Yes, I believe in the paranormal stuff and I am not ashamed of that. PERSONAL EXPERIENCES My family have a couple of ghost stories (just to name some highlights): First, my paternal grandfather died when I was a kid and some time later many stuff starting to get lost in my home and reappearing again later. Some night, my dad was out working, I was slept and my mom was the only one awake (my brother hadn't born yet), so she "talks" to the air and she said to my grandpa that she knows that he love us very much but the thing about dissapearing stuff was scaring her too much, so she pleaded him to stop doing that. While the cases that the book does cover are quite interesting and I didn't know about some of them. Certainly not matter if you believe or not in those things, there isn't any excuse to start playing with dangerous stuff like that. Quite interesting enough, besides civilian families (in most cases), in the book is detailed a paranormal case on the West Point Academy and the military command there, asked for the Warrens to help them. On the book too, they detailed various cases of hauntings and demonic possessions presenting the transcripts of recordings while talking with the possessed people. So, while I expected that the book would cover all the major cases of the Warrens, still the book is well written, quite entertained and highly recommended to any interested on the real deal of the paranormal phenomena.
The basic message is Don't Play With Ouija Boards: you'll get infested, oppressed, and ultimately possessed by demons (who look like giant lizards if you were to see their actual form). This book reads like a 1980 made-for-TV movie-of-the-week novelization.
They're my favorite horror stories and movies of all time so when I say the advertisements for The Conjuring, I had to read this book. The movie wasn't scary at all and that's truly saying something. I mean, cheesy TV series like 'A Haunting' and 'Haunted' terrify me. It was diabolical how many times it was used. The examples of diabolical demonic things in peoples life just wasn't concrete enough. 1. The worst, though, was his assertion that demons steal money to teleport into the bank accounts of satanic wizards. Famous cases like the Amity Horror were the brother in law lost 1500 for his wedding was teleport into an EEEEBIL wizard's bank account.
I got hold of this book after watching the movie The Conjuring on Dvd and wanted to learn more about Ed and Lorraine Warren. I "wanted" to be scared listening to the audio book in the dark, as I was reading it during the week of Halloween and getting into the spirit of things. But this book, if anything, did make me consider that perhaps it isn't right to play around with dark things like that even just for fun or entertainment.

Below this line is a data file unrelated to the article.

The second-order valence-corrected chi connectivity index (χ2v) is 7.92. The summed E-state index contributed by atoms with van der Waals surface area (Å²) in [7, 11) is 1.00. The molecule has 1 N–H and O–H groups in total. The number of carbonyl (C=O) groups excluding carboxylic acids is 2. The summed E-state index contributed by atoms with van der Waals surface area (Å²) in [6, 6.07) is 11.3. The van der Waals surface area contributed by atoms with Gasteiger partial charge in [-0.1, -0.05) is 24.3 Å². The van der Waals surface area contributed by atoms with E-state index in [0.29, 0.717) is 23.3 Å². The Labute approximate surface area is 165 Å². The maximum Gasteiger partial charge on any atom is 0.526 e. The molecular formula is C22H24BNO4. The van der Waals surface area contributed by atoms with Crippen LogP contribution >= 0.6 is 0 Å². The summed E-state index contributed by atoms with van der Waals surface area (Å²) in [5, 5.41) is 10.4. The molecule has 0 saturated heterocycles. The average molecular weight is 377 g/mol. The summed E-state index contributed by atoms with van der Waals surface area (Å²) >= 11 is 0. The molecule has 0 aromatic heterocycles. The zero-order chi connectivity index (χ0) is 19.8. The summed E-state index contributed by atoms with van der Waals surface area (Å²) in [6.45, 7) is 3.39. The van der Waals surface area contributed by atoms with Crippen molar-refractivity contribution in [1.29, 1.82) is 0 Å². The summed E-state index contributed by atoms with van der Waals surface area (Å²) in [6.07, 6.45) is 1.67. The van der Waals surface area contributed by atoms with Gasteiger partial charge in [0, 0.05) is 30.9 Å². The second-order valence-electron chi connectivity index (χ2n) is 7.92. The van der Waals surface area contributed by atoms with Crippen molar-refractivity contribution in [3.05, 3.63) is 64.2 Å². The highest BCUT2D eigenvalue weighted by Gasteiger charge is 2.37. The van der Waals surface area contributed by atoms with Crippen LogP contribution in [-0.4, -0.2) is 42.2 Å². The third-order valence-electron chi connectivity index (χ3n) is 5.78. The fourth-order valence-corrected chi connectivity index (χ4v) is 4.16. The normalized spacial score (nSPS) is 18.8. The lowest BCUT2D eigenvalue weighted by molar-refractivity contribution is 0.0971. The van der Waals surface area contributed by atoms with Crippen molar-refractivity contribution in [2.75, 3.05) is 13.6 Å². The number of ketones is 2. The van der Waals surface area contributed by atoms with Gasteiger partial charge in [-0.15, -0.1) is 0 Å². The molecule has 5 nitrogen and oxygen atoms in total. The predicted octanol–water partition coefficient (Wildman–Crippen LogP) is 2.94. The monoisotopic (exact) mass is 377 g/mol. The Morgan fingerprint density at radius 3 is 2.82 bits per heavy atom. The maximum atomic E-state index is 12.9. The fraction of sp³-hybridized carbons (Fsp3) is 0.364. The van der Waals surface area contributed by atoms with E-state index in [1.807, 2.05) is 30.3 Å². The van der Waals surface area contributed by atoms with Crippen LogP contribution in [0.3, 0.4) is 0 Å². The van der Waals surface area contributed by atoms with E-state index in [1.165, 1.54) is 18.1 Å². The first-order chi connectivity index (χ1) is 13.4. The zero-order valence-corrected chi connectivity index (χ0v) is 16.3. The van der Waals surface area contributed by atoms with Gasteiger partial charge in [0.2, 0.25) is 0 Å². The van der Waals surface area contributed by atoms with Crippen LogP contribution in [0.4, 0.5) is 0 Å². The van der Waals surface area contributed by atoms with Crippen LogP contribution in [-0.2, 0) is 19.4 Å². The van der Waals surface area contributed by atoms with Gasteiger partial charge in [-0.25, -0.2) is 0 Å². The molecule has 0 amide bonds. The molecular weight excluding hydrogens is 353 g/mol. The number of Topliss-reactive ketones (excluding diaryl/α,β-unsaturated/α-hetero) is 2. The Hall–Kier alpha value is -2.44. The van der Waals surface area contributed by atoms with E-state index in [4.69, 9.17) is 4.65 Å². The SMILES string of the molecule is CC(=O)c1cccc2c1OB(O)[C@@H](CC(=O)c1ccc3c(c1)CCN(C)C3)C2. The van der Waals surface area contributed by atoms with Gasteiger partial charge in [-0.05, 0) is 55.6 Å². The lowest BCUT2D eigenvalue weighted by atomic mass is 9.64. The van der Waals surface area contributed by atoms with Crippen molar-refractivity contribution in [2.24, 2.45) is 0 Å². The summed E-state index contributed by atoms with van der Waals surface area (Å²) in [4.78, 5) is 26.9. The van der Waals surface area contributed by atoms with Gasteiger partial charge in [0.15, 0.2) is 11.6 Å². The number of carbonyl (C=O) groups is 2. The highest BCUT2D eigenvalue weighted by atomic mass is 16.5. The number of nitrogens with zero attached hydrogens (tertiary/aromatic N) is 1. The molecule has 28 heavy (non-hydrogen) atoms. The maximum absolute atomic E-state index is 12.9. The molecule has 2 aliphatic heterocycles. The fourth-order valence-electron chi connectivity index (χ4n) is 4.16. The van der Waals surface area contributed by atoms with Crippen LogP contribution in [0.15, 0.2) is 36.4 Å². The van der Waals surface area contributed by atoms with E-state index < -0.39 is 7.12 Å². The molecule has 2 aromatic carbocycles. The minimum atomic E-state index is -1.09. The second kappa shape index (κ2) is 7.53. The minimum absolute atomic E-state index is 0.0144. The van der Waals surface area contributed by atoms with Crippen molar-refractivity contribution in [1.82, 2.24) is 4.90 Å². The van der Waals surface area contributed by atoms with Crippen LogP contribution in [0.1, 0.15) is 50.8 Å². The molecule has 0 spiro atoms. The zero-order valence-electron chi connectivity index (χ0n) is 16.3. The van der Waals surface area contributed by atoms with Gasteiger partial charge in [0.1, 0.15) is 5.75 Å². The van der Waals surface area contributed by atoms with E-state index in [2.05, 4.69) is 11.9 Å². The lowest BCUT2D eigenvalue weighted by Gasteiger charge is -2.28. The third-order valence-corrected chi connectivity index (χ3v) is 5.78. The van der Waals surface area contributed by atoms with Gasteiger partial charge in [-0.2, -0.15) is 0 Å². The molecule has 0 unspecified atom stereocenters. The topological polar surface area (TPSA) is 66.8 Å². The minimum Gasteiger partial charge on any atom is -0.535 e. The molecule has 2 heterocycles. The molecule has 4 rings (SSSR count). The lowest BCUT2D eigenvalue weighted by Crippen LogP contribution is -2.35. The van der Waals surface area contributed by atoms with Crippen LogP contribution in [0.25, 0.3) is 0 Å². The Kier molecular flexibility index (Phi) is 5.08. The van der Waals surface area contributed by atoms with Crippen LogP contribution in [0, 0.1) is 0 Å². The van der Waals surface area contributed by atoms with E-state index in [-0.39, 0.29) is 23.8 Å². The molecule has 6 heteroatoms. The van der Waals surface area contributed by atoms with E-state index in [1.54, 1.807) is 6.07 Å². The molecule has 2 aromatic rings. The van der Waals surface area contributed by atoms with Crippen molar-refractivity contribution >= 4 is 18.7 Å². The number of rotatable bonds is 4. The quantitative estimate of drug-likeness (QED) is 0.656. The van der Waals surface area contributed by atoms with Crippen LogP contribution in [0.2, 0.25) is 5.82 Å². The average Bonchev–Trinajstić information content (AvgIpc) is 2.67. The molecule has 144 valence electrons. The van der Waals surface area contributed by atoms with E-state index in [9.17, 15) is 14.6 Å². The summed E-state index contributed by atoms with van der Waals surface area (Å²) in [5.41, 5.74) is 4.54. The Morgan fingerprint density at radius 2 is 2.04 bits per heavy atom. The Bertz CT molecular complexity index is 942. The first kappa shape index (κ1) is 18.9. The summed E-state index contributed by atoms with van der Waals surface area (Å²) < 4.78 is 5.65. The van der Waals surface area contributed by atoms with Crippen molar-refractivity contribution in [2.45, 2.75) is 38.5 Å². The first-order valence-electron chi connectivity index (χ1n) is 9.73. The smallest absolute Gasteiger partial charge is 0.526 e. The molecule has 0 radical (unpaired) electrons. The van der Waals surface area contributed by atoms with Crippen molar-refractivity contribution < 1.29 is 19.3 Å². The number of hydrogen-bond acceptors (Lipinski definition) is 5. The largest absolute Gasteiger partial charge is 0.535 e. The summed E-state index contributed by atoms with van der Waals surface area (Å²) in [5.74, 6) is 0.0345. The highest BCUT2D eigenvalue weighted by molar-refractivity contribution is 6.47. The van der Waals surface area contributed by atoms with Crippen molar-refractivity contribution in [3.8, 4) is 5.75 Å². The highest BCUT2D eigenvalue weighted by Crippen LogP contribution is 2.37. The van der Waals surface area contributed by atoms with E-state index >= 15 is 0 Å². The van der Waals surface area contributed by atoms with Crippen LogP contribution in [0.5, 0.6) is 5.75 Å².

This book is definitely going to be hit or miss for people, depending on your beliefs and whether or not you're a fan of horror - I won't get into this in depth, because it's not the place, but I'll say that I don't believe in the supernatural, but I LOVE horror movies, so even though this book is classified as nonfiction, I read it like it was fiction and enjoyed it regardless. I think fans of horror movies, or who want to hear "true" accounts of exorcisms will enjoy this one!
And then there were the times when more than anything it was just kind of sad, such as the story about the homeless man in an alley who was "completely repulsive" and whom Ed Warren thought was "obviously possessed" when in fact, he was more likely just mentally ill.
As for whether or not this is fabricatedthere are still a lot of questions when it comes to the validity of the testimony, and the extent of Warrens' involvement in certain cases.
Brittle retorts, nuh uh, these stories can't possibly be true because they involve ghosts and demons and stuff. Give me $900 million dollars or else prove that ghosts and demons are real. A supposedly nonfiction account of two people who uncover ghosts and exorcise demons for a living.
(Ed Warren may argue that this makes me a more inviting candidate for demon visitation, or a more innocent spirit manifestation, but at least I have better weapons now.) The Demonologist is touted as a reference book for exorcists-in-training, and you cant get more authoritative than that -- provided, of course, you give credence to the preternatural in the first place. And by believer I dont necessarily mean a devout and practicing Catholics like Ed Warren, I mean anyone who concedes even the slight possibility of people lingering on -- whether as spirits or as mere energy -- after death. (Note that Lorraine Warren, clairvoyant and Eds wife, is as much a part of the interviews, but theres only one demonologist in the title.) At certain points one wishes Brittle -- and indeed, theres not much of him in the book, which is why The Demonologist reads more like dictation -- would interject with questions of his own. Or Warren would expound at length on the demonic realm, for instance, then glibly provide the caveat Im a practicing demonologist, not a theologian.